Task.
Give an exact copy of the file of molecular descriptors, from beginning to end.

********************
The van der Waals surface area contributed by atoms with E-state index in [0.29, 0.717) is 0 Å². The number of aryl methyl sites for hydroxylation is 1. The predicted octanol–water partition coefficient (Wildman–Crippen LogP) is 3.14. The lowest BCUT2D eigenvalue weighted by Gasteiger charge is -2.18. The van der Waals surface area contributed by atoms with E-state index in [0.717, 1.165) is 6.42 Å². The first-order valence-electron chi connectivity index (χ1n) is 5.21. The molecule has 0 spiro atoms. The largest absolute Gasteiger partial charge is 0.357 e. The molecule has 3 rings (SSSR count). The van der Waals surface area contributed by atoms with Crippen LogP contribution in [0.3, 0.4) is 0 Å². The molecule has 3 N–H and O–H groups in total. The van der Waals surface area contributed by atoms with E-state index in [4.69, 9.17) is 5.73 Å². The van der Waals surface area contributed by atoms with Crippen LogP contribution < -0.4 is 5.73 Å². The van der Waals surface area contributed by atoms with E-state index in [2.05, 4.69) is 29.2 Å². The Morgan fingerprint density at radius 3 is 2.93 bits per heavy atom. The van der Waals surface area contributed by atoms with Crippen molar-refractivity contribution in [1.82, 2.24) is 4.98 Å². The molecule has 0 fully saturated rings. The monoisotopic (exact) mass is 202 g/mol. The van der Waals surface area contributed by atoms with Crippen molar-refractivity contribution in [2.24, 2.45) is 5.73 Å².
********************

The van der Waals surface area contributed by atoms with E-state index in [0.29, 0.717) is 0 Å². The number of aryl methyl sites for hydroxylation is 1. The predicted octanol–water partition coefficient (Wildman–Crippen LogP) is 3.14. The lowest BCUT2D eigenvalue weighted by Gasteiger charge is -2.18. The van der Waals surface area contributed by atoms with E-state index in [0.717, 1.165) is 6.42 Å². The first-order valence-electron chi connectivity index (χ1n) is 5.21. The molecule has 0 spiro atoms. The largest absolute Gasteiger partial charge is 0.357 e. The molecule has 3 rings (SSSR count). The van der Waals surface area contributed by atoms with Crippen LogP contribution in [0.3, 0.4) is 0 Å². The molecule has 3 N–H and O–H groups in total. The van der Waals surface area contributed by atoms with E-state index in [4.69, 9.17) is 5.73 Å². The van der Waals surface area contributed by atoms with Crippen LogP contribution < -0.4 is 5.73 Å². The van der Waals surface area contributed by atoms with E-state index in [2.05, 4.69) is 29.2 Å². The Morgan fingerprint density at radius 3 is 2.93 bits per heavy atom. The van der Waals surface area contributed by atoms with Crippen molar-refractivity contribution in [1.82, 2.24) is 4.98 Å². The molecule has 0 fully saturated rings. The monoisotopic (exact) mass is 202 g/mol. The van der Waals surface area contributed by atoms with Crippen molar-refractivity contribution in [2.24, 2.45) is 5.73 Å².